Thursday, May 19, 2011

T.E. Lawrence

Today is the anniversary of the 1935 death of my life long hero Thomas Edward Lawrence, Lawrence of Arabia. Killed in a motorcycle accident, after a quick jaunt to post a letter accepting an invitation to meet Hitler. In response to Lawrence's death the doctor who treated Lawrence went on to invent crash helmets for motorcyclists.

Unlike the scenes from the movie, Lawrence's funeral was held at St.Nicholas and St. Magnus Church in Moreton, Dorset. He is buried in the churchyard.

His effigy shown in the photo was originally planned for St.Paul's in London, which along with Westminster Abbey, and Salisbury Cathedral refused it. It finally ended up at St. Martin's, a 1000 year old Saxon church in Wareham, Dorset, near Lawrence's home.

BBC Photo

If you haven't yet selected your summer beach read, I recommend Hero, the Life and legend of Lawrence of Arabia, by Michael Korda.


Wednesday, May 18, 2011

Canadian Monarchy Election Day

Having learned an important lesson while under the thumb of the British Empire, America's northern neighbor, the nation with the world's only democratically elected monarchy, holds its royal election this coming Monday. Canadians learned from British experience that if one was born to become monarch, maybe it could or should be you, or god help us, me (but I'm not Canadian). Hence the election.

Every 5 years, Canadians elect a new monarch. The old one is pensioned off, a new one comes in with ruffles and flourishes, bowing and scraping aplenty, and the 5 year cycle repeats. Presently, there are more retired Canadian monarchs alive than living former US Presidents. I find the Canadian system and related pageantry splendid.

Editorial and parliamentary reaction in Britain and other Commonwealth countries, the first time the election was held, was apoplectic. They called the plan loony, an insult to monarchies everywhere, reminding the Canucks of the divine right of kings and then continued their diatribe spewing other hurtful words. Canada's first elected king, Lonergan I (Steve the Bald, elected 1967) had a plan.

The resourceful king, in a typically Canadian "back atcha", nicknamed their currency, the Canadian Euro, the Loonie, saying "we ain't loony, this is, eh." Loonie has been printed on all Canadian legal tender since.

Naturellement, le Frogs, in Quebec refuse to vote in Anglo elections. "Dauphin oui, Canuck roi, non" is l' Quebecois provincial motto. Before the monarchy, what is now Election Day, was known as Victoria Day, the day set aside in Canada for summer. The monarch is moving, long live the new!

Who says American's know nothing about Canada? You may now go forth and amaze your friends.


Tuesday, May 17, 2011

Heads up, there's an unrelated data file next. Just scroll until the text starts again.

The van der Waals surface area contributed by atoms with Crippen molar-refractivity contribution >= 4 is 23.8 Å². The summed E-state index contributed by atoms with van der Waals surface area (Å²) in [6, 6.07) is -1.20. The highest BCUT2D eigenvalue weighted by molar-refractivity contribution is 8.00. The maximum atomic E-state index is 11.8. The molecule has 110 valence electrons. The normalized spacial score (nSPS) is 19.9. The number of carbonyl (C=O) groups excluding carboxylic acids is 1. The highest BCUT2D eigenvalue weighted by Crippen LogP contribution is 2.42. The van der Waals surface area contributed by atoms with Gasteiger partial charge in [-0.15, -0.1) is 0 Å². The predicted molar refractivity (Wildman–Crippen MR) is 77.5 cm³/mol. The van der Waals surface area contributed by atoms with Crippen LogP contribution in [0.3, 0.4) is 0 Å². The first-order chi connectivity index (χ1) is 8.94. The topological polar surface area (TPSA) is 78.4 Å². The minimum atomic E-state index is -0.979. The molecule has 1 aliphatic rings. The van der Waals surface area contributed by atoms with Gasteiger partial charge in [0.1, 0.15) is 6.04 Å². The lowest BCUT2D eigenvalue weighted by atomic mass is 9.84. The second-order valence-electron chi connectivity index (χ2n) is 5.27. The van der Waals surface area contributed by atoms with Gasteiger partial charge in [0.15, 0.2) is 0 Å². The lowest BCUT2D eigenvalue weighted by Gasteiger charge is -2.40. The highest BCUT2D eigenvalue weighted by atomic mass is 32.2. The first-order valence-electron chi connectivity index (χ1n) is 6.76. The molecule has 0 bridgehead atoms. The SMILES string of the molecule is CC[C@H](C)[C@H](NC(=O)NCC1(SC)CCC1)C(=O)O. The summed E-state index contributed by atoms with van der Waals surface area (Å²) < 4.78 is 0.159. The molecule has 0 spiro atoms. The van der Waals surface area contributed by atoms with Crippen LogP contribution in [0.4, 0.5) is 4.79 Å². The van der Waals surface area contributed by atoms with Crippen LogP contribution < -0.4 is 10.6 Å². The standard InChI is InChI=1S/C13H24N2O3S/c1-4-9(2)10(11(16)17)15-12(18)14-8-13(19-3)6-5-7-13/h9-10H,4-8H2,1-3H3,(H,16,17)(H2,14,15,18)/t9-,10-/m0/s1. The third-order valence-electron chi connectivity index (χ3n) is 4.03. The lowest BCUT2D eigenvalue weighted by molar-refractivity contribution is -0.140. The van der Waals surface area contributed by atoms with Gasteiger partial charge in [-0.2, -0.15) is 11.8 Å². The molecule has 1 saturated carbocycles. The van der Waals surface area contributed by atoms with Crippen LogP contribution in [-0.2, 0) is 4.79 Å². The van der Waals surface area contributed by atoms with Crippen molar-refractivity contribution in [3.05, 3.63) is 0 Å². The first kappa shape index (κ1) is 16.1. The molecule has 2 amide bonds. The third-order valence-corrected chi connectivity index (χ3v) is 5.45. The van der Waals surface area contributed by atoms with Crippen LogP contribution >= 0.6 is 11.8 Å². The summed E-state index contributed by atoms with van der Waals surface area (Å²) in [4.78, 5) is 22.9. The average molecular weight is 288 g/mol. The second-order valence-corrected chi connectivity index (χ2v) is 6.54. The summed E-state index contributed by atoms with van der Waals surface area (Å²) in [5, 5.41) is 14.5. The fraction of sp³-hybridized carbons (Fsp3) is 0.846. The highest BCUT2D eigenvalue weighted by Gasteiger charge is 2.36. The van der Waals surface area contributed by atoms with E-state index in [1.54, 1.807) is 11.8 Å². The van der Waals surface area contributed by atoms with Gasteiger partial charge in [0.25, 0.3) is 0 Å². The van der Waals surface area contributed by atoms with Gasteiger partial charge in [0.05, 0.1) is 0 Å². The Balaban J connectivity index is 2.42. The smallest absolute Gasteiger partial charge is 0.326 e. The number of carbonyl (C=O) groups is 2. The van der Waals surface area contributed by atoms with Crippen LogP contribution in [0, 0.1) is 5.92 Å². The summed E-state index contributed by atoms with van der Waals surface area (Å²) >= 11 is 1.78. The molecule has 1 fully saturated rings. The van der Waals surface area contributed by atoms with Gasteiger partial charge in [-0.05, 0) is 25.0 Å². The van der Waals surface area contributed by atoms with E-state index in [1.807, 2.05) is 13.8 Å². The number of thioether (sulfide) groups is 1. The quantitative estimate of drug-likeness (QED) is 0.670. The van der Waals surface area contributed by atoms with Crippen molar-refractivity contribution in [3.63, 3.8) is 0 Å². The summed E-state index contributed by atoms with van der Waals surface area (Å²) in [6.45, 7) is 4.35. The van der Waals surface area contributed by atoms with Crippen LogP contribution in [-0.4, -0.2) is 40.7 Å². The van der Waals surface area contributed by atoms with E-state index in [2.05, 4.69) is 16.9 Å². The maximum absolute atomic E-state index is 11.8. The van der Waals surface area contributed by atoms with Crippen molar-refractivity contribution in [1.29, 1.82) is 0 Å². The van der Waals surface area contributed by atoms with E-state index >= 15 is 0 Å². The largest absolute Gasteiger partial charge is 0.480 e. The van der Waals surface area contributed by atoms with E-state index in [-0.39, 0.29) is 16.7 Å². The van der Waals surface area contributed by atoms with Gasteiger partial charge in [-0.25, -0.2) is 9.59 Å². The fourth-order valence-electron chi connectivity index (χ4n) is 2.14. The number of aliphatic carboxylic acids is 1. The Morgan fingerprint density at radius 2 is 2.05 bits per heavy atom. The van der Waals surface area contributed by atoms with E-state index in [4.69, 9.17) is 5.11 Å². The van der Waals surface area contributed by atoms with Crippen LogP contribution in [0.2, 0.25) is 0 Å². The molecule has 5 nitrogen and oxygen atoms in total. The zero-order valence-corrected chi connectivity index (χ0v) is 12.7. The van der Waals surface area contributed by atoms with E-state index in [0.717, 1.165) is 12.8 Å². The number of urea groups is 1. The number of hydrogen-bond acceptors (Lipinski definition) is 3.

What I won, along with an observation

Longer ago than I care to remember, there was a television program, perhaps an early Bravo number, featuring a Palm Beach man who was, in season, a "walker", an unpaid, not for benefits, escort for women who are single, available or who's husbands just want to stay home. I saw that as a perfect Plan B for my life.

I'd probably screw up a bit at first, but I like to dress up, know what fork to use, and can banter with the best. Finding the mentor would probably prove tough. Now, at the height of my powers, I'm too long in the tooth, and my taste for the nightlife fading.

What I remember most of all from the program is that a good walker needs a great bag. My genuine, necessary for PB, great bag arrived, albeit years too late, over the weekend.

Several weeks ago the blogging world fell quiet as frequent visitor, the irrepressible Jane Schott, The Empress of the Eye vacationed in St. Barth's. While there she picked up a lot of great photos and several really cool reusable shopping bags, which she promptly gave away to lucky readers of her regular peak at life on the other side of the tracks. I was one of the lucky ones.

Only the French would think the problem through enough to include the necessary interior straps to hold wine bottles.

Many thanks Jane, and those that do not yet follow this dear woman, do so now.

II. The Observation
Locked in a car with nothing but time and a Sunday paper I tend to find things to speculate about. Hopefully, Preppy Player and many of the women who play lacrosse, have played, did play, or have daughters who did likewise can help me to understand something, please.

In Sunday's Kansas City Star were 2 articles. Front page led with the story of a high school lad whose death resulted from repeated head injuries incurred playing the game he loved. The second highlighting how lacrosse, especially for younger grades and girls has finally become widespread in KC. The boys game was described as being about power and contact while the girls was more about strategy and finesse. The story then adds: